• What Medicare Beneficiaries Want

    Igor Volsky reports James Capretta as saying,

    Can you imagine … a more colossal waste of money, then to just say to a certain group of seniors, ‘we’re going to mail you another $250 check'[?]… [M]any of them [Medicare beneficiaries] are going to get letters in the mail, from their insurers saying, ‘sorry, we have to change your benefits because ObamaCare has passed and it has cut our reimbursement rates.’

    That $250 check he’s talking about is to reimburse Medicare beneficiaries for out-of-pocket drug spending in the program’s drug benefit coverage gap (also called the “donut hole,” a range of drug spending for which beneficiaries pay the full cost of drugs). Those reimbursement rate cuts he’s talking about are reductions in government payments to Medicare Advantage (MA) plans (some details here). MA plans are currently paid 15% more than it costs traditional Medicare–the program’s very popular “public option”–to cover a beneficiary’s care (pretty graphs illustrating this here).

    The wonkiest of readers with good memories will recall a result of one of my papers (with Steve Pizer and Roger Feldman) about which I blogged several times last year: for each taxpayer dollar spent on increased Medicare HMO benefits since 2003, beneficiaries have received 14 cents of value. (Before you go assuming that means insurance companies are pocketing 86 cents of profit, go read my prior post.)

    That’s a pretty poor return of value on taxpayer spending. Thus, cutting payments to private Medicare plans makes sense. And that’s exactly what the ACA does. Some of the saved money is being funneled into increasing Medicare drug benefits, in particular closing the coverage gap. Is spending the money on drug benefits more efficient than on HMOs?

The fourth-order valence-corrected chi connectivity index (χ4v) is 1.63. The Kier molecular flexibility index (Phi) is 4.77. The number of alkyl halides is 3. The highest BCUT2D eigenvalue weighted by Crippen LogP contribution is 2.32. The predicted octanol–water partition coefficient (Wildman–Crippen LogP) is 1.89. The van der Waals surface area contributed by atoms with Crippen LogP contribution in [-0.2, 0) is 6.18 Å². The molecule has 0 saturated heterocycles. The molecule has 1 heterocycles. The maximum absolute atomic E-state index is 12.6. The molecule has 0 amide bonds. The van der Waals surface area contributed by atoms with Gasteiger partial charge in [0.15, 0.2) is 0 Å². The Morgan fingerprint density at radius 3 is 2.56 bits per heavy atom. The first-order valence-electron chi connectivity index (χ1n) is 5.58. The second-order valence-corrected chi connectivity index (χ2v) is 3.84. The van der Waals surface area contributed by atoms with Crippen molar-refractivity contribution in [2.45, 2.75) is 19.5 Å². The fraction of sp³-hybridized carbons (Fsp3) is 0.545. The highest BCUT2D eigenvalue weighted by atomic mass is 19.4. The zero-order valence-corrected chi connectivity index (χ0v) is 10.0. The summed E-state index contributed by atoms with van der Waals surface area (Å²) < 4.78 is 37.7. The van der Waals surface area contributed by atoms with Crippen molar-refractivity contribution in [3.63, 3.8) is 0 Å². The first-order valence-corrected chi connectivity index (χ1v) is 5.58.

That’s a question I’m studying. I don’t have a full answer. But the paper I cited above that found a 14 cents on the dollar benefit from increased HMO spending also says something about Medicare drug benefits. We showed that Medicare beneficiaries found the introduction of a Medicare drug benefit to be highly valuable, to the tune of $1.25 of consumer welfare per tax dollar spent. That’s about nine times more efficient than increased HMO benefits ($1.25/$0.14 is about 9).

    Based on what I know now, I think it is likely Medicare beneficiaries really do value the $250 reimbursement for donut hole expenses more than the loss of MA benefits associated with lower payments to private plans. Of course, beneficiaries would rather have both increased drug coverage and increased MA benefits. But with limited taxpayer resources, providing more of the former at the expense of less of the latter is consistent with the evidence on relative efficiency.

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